Impact of Obesity on Perioperative Outcomes of Minimally Invasive Esophagectomy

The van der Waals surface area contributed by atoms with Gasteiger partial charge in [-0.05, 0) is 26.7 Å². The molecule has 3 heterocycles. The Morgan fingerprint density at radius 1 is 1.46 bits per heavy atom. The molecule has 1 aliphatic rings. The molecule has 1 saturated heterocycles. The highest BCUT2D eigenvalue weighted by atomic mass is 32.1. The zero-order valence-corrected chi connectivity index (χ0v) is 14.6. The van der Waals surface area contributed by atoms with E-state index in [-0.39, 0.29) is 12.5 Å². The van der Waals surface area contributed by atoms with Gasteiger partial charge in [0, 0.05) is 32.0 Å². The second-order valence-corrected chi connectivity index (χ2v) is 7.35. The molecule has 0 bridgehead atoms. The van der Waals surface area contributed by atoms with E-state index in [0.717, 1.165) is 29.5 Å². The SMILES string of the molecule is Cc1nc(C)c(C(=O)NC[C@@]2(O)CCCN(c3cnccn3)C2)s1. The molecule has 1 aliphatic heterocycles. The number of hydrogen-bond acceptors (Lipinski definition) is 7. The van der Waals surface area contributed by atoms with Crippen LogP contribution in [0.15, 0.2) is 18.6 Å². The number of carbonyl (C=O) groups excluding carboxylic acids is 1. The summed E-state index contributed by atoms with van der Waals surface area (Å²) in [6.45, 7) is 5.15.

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BackgroundAbnormal body mass index has been targeted as a predictor of complications after major surgery. The aim of this study was to review the impact of obesity on perioperative outcomes after minimally invasive esophagectomy.MethodsThis study was a single-institution retrospective review of patients undergoing minimally invasive esophagectomy for high-grade dysplasia or cancer of the esophagus between 1999 and 2004. A body mass index of 30 or greater was considered obese. Patients with a body mass index less than 18.5 were excluded because of the potentially adverse effects of malnutrition on outcomes.ResultsA total of 282 eligible patients were identified. There were 84 obese and 198 nonobese patients (mean body mass index = 34.5 versus 25.5; p < 0.0001). Preoperative demographics, comorbidities, and cancer status were similar, except for a higher prevalence of diabetes (p = 0.002), lower prevalence of peripheral vascular disease (p = 0.045), and lower prevalence of stage III disease in the obese group (p = 0.044). Operative time was significantly longer in obese patients (375 versus 301 minutes; p = 0.0001), and estimated blood loss was similar (433 versus 377 mL, obese versus nonobese, respectively). There were 5 (1.8%) overall 30-day perioperative mortalities, with no differences between the groups. Overall major (obese, 23 [27.5%] versus nonobese, 68 [34.3%]) and minor (obese, 23 [27.5%] versus nonobese, 65 [32.8%]) complication rates were also similar. Furthermore, there were no significant differences in any individual complications. There was no difference in median intensive care unit stay (obese, 1 day versus nonobese, 2 days) or overall hospital stay (obese, 7 days versus nonobese, 8 days).ConclusionsObesity was associated with longer operative times. Our review suggests that obesity is not a risk factor for mortality, postoperative complications, or length of hospitalization after minimally invasive esophagectomy.

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